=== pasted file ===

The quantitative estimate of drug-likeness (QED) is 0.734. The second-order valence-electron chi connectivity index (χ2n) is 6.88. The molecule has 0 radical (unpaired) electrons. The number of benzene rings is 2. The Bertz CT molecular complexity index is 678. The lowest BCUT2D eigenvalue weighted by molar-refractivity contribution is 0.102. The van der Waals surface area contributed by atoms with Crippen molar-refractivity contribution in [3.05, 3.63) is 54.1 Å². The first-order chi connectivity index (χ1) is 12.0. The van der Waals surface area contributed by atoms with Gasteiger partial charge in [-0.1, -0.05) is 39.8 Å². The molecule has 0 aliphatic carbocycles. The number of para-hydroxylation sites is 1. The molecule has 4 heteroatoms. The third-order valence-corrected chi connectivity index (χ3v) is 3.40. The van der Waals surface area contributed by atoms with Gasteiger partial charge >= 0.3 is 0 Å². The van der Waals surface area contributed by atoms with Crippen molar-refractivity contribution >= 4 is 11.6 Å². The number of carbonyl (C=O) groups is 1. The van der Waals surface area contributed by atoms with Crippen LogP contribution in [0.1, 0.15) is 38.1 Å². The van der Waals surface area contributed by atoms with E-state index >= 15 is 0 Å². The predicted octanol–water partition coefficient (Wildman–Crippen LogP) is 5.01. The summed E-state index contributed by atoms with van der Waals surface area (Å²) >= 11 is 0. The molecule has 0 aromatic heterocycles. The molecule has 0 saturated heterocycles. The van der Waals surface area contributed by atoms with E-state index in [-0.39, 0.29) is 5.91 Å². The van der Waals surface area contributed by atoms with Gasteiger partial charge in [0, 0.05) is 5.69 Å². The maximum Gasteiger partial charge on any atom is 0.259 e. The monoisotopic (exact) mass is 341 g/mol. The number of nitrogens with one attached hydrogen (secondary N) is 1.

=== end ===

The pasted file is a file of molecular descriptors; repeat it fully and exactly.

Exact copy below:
The quantitative estimate of drug-likeness (QED) is 0.734. The second-order valence-electron chi connectivity index (χ2n) is 6.88. The molecule has 0 radical (unpaired) electrons. The number of benzene rings is 2. The Bertz CT molecular complexity index is 678. The lowest BCUT2D eigenvalue weighted by molar-refractivity contribution is 0.102. The van der Waals surface area contributed by atoms with Crippen molar-refractivity contribution in [3.05, 3.63) is 54.1 Å². The first-order chi connectivity index (χ1) is 12.0. The van der Waals surface area contributed by atoms with Gasteiger partial charge in [-0.1, -0.05) is 39.8 Å². The molecule has 0 aliphatic carbocycles. The number of para-hydroxylation sites is 1. The molecule has 4 heteroatoms. The third-order valence-corrected chi connectivity index (χ3v) is 3.40. The van der Waals surface area contributed by atoms with Gasteiger partial charge >= 0.3 is 0 Å². The van der Waals surface area contributed by atoms with Crippen molar-refractivity contribution >= 4 is 11.6 Å². The number of carbonyl (C=O) groups is 1. The van der Waals surface area contributed by atoms with Crippen LogP contribution in [0.1, 0.15) is 38.1 Å². The van der Waals surface area contributed by atoms with E-state index >= 15 is 0 Å². The predicted octanol–water partition coefficient (Wildman–Crippen LogP) is 5.01. The summed E-state index contributed by atoms with van der Waals surface area (Å²) >= 11 is 0. The molecule has 0 aromatic heterocycles. The molecule has 0 saturated heterocycles. The van der Waals surface area contributed by atoms with E-state index in [-0.39, 0.29) is 5.91 Å². The van der Waals surface area contributed by atoms with Gasteiger partial charge in [0, 0.05) is 5.69 Å². The maximum Gasteiger partial charge on any atom is 0.259 e. The monoisotopic (exact) mass is 341 g/mol. The number of nitrogens with one attached hydrogen (secondary N) is 1.